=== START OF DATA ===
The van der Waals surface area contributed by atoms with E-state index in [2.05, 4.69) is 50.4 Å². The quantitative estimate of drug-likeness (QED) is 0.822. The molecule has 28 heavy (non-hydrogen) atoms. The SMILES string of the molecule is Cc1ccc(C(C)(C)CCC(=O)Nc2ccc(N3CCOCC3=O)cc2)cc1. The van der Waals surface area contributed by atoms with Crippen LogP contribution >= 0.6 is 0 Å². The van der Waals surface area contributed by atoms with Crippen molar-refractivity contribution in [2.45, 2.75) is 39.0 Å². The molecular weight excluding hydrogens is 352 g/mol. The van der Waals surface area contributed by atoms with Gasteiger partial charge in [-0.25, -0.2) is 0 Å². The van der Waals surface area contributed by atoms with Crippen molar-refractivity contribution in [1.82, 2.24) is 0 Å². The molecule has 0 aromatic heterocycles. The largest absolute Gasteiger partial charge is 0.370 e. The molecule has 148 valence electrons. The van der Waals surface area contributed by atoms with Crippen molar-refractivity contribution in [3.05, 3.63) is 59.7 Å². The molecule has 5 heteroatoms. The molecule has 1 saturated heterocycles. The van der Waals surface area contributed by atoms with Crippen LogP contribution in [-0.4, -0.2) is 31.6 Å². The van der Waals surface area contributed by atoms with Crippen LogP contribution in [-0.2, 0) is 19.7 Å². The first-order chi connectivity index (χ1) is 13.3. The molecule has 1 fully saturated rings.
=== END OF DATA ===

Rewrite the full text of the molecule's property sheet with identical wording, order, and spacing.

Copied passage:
The van der Waals surface area contributed by atoms with E-state index in [2.05, 4.69) is 50.4 Å². The quantitative estimate of drug-likeness (QED) is 0.822. The molecule has 28 heavy (non-hydrogen) atoms. The SMILES string of the molecule is Cc1ccc(C(C)(C)CCC(=O)Nc2ccc(N3CCOCC3=O)cc2)cc1. The van der Waals surface area contributed by atoms with Crippen LogP contribution >= 0.6 is 0 Å². The van der Waals surface area contributed by atoms with Crippen molar-refractivity contribution in [2.45, 2.75) is 39.0 Å². The molecular weight excluding hydrogens is 352 g/mol. The van der Waals surface area contributed by atoms with Gasteiger partial charge in [-0.25, -0.2) is 0 Å². The van der Waals surface area contributed by atoms with Crippen molar-refractivity contribution in [1.82, 2.24) is 0 Å². The molecule has 0 aromatic heterocycles. The largest absolute Gasteiger partial charge is 0.370 e. The molecule has 148 valence electrons. The van der Waals surface area contributed by atoms with Crippen molar-refractivity contribution in [3.05, 3.63) is 59.7 Å². The molecule has 5 heteroatoms. The molecule has 1 saturated heterocycles. The van der Waals surface area contributed by atoms with Crippen LogP contribution in [-0.4, -0.2) is 31.6 Å². The van der Waals surface area contributed by atoms with Crippen LogP contribution in [-0.2, 0) is 19.7 Å². The first-order chi connectivity index (χ1) is 13.3. The molecule has 1 fully saturated rings.